Entries linking to grimoire
late 14c., "Latin grammar, rules of Latin," from Old French gramaire "grammar; learning," especially Latin and philology, also "(magic) incantation, spells, mumbo-jumbo" (12c., Modern French grammaire), an "irregular semi-popular adoption" [OED] of Latin grammatica "grammar, philology," perhaps via an unrecorded Medieval Latin form *grammaria. The classical Latin word is from Greek grammatike (tekhnē) "(art) of letters," referring both to philology and to literature in the broadest sense, fem. of grammatikos (adj.) "pertaining to or versed in letters or learning," from gramma "letter" (see -gram). An Old English gloss of it was stæfcræft (see staff (n.)).
A much broader word in Latin and Greek; restriction of the meaning to "systematic account of the rules and usages of language" is a post-classical development. Until 16c. limited to Latin; in reference to English usage by late 16c., thence "rules of a language to which speakers and writers must conform" (1580s). Meaning "a treatise on grammar" is from 1520s. For the "magic" sense, compare gramary. The sense evolution is characteristic of the Dark Ages: "learning in general, knowledge peculiar to the learned classes," which included astrology and magic; hence the secondary meaning of "occult knowledge" (late 15c. in English), which evolved in Scottish into glamour (q.v.).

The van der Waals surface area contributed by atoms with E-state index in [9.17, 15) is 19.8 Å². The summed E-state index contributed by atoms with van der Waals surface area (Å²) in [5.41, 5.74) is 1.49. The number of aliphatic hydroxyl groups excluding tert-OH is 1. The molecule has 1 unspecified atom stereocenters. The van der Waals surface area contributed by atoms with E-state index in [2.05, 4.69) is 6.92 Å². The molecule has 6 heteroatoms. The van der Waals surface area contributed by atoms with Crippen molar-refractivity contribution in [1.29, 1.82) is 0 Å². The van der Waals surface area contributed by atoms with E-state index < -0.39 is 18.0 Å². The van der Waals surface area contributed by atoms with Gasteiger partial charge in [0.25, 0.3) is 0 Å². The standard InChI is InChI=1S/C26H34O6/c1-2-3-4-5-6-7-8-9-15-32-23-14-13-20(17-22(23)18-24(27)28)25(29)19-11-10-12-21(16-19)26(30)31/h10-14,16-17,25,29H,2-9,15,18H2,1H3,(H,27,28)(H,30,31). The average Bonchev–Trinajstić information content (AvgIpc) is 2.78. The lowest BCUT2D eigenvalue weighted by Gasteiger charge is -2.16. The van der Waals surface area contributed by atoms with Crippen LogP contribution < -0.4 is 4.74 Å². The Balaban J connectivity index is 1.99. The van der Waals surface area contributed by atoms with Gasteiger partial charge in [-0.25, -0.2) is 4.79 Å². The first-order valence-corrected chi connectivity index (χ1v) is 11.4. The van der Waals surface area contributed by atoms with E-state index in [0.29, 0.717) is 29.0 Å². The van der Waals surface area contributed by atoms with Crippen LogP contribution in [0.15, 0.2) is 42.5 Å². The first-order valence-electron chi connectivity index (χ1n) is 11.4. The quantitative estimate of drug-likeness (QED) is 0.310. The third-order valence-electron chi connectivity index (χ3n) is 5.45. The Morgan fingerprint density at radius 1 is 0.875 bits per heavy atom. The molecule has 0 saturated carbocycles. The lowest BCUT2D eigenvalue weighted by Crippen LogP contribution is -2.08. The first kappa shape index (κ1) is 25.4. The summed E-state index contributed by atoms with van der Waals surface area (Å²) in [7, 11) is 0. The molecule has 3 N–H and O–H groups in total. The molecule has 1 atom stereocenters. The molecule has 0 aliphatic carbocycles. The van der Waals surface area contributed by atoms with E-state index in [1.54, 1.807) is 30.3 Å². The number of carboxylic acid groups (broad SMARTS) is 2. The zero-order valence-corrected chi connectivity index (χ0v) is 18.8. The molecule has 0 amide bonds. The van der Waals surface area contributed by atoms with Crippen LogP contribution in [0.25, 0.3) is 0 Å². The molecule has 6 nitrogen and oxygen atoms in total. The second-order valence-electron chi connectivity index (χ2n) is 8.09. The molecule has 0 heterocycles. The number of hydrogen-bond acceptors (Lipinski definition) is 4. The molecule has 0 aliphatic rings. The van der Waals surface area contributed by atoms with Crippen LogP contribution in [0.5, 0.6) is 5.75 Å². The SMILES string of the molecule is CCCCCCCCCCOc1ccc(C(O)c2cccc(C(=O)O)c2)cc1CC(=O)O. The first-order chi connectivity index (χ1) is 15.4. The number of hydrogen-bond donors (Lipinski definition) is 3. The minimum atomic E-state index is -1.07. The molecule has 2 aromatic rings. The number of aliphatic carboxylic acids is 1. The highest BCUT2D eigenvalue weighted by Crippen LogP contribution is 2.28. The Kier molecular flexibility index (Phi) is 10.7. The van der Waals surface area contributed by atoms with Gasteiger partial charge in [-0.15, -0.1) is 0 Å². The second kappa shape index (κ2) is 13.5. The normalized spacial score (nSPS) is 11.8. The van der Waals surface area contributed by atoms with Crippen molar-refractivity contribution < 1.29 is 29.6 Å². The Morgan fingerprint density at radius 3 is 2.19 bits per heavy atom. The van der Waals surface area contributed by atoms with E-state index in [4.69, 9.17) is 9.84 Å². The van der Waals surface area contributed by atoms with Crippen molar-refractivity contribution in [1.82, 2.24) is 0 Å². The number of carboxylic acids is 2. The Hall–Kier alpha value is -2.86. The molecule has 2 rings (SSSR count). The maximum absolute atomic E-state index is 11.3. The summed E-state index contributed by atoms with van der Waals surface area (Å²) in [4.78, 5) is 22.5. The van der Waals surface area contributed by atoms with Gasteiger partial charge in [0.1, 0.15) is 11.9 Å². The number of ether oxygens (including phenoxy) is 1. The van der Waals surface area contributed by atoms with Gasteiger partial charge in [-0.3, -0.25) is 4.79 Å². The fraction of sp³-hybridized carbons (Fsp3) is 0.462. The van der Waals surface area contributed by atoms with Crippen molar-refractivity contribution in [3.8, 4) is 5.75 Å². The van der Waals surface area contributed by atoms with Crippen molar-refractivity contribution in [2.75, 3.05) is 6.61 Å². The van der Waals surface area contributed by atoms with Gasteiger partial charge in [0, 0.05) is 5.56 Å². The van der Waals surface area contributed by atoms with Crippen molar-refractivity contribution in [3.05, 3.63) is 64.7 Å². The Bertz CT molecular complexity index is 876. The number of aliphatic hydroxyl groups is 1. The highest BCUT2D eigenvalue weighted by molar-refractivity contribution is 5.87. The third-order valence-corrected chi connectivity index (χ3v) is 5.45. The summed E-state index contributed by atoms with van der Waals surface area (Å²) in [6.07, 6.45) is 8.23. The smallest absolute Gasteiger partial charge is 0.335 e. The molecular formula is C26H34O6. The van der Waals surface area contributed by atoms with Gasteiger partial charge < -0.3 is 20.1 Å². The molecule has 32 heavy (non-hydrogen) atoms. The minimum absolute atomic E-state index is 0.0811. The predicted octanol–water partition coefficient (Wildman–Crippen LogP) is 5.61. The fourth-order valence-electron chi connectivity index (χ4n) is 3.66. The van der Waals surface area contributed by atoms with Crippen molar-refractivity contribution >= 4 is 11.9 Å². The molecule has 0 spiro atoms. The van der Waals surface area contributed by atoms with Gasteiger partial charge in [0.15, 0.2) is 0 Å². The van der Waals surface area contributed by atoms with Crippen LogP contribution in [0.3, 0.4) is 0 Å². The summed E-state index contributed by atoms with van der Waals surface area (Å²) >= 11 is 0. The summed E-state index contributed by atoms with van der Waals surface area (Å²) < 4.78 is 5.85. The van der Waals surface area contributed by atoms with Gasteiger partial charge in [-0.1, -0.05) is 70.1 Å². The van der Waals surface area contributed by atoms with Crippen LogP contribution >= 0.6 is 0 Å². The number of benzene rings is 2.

A grammar-school (late 14c.) originally was a school for learning Latin, which was begun by memorizing the grammar. In U.S. (1842) the term was put to use in the graded system for a school between primary and secondary where English grammar is one of the subjects taught. The word is attested earlier in surnames (late 12c.) such as Robertus Gramaticus, Richard le Gramarie, whence the modern surname Grammer.
early 14c., gramarye, "grammar," also "learning, erudition," hence "magic, enchantment" (late 15c.), a variant of grammar; perhaps from Old French gramare, gramaire "grammar," also "book of conjuring or magic" (hence Modern French grimaire "gibberish, incomprehensible nonsense"). Gramarye was revived by Scott ("Lay of the Last Minstrel," 1805) in the "dark magic" sense.
1720, Scottish, "magic, enchantment" (especially in phrase to cast the glamor), a variant of Scottish gramarye "magic, enchantment, spell," said to be an alteration of English grammar (q.v.) in a specialized use of that word's medieval sense of "any sort of scholarship, especially occult learning," the latter sense attested from c. 1500 in English but said to have been more common in Medieval Latin. Popularized in English by the writings of Sir Walter Scott (1771-1832). Sense of "magical beauty, alluring charm" first recorded 1840. As that quality of attractiveness especially associated with Hollywood, high-fashion, celebrity, etc., by 1939.
Jamieson's 1825 supplement to his "Etymological Dictionary of the Scottish Language" has glamour-gift "the power of enchantment; metaph. applied to female fascination." Jamieson's original edition (1808) looked to Old Norse for the source of the word. Zoëga's Old Icelandic dictionary has glám-sýni "illusion," probably from the same root as gleam.
updated on April 21, 2015